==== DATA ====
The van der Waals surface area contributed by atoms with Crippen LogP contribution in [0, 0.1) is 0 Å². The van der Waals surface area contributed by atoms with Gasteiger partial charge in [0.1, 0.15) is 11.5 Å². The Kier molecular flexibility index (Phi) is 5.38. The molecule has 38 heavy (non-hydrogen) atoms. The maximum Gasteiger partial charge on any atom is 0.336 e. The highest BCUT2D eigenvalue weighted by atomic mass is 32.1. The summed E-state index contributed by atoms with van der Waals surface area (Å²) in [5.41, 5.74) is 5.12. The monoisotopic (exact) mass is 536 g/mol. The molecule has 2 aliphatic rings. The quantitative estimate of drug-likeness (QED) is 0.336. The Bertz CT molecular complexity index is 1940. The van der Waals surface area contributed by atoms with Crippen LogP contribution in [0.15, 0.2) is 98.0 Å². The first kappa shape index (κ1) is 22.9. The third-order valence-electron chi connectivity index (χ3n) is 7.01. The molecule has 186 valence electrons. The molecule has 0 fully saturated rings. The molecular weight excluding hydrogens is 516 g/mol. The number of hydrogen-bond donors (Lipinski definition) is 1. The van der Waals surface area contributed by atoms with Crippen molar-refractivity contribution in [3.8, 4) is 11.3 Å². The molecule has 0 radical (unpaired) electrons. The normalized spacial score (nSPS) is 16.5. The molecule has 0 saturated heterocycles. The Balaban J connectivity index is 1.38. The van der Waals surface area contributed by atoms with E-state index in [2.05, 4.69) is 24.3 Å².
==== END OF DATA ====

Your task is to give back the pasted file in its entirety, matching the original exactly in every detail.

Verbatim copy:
The van der Waals surface area contributed by atoms with Crippen LogP contribution in [0, 0.1) is 0 Å². The van der Waals surface area contributed by atoms with Gasteiger partial charge in [0.1, 0.15) is 11.5 Å². The Kier molecular flexibility index (Phi) is 5.38. The molecule has 38 heavy (non-hydrogen) atoms. The maximum Gasteiger partial charge on any atom is 0.336 e. The highest BCUT2D eigenvalue weighted by atomic mass is 32.1. The summed E-state index contributed by atoms with van der Waals surface area (Å²) in [5.41, 5.74) is 5.12. The monoisotopic (exact) mass is 536 g/mol. The molecule has 2 aliphatic rings. The quantitative estimate of drug-likeness (QED) is 0.336. The Bertz CT molecular complexity index is 1940. The van der Waals surface area contributed by atoms with Crippen LogP contribution in [0.15, 0.2) is 98.0 Å². The first kappa shape index (κ1) is 22.9. The third-order valence-electron chi connectivity index (χ3n) is 7.01. The molecule has 186 valence electrons. The molecule has 0 fully saturated rings. The molecular weight excluding hydrogens is 516 g/mol. The number of hydrogen-bond donors (Lipinski definition) is 1. The van der Waals surface area contributed by atoms with Crippen molar-refractivity contribution in [3.8, 4) is 11.3 Å². The molecule has 0 radical (unpaired) electrons. The normalized spacial score (nSPS) is 16.5. The molecule has 0 saturated heterocycles. The Balaban J connectivity index is 1.38. The van der Waals surface area contributed by atoms with E-state index in [2.05, 4.69) is 24.3 Å².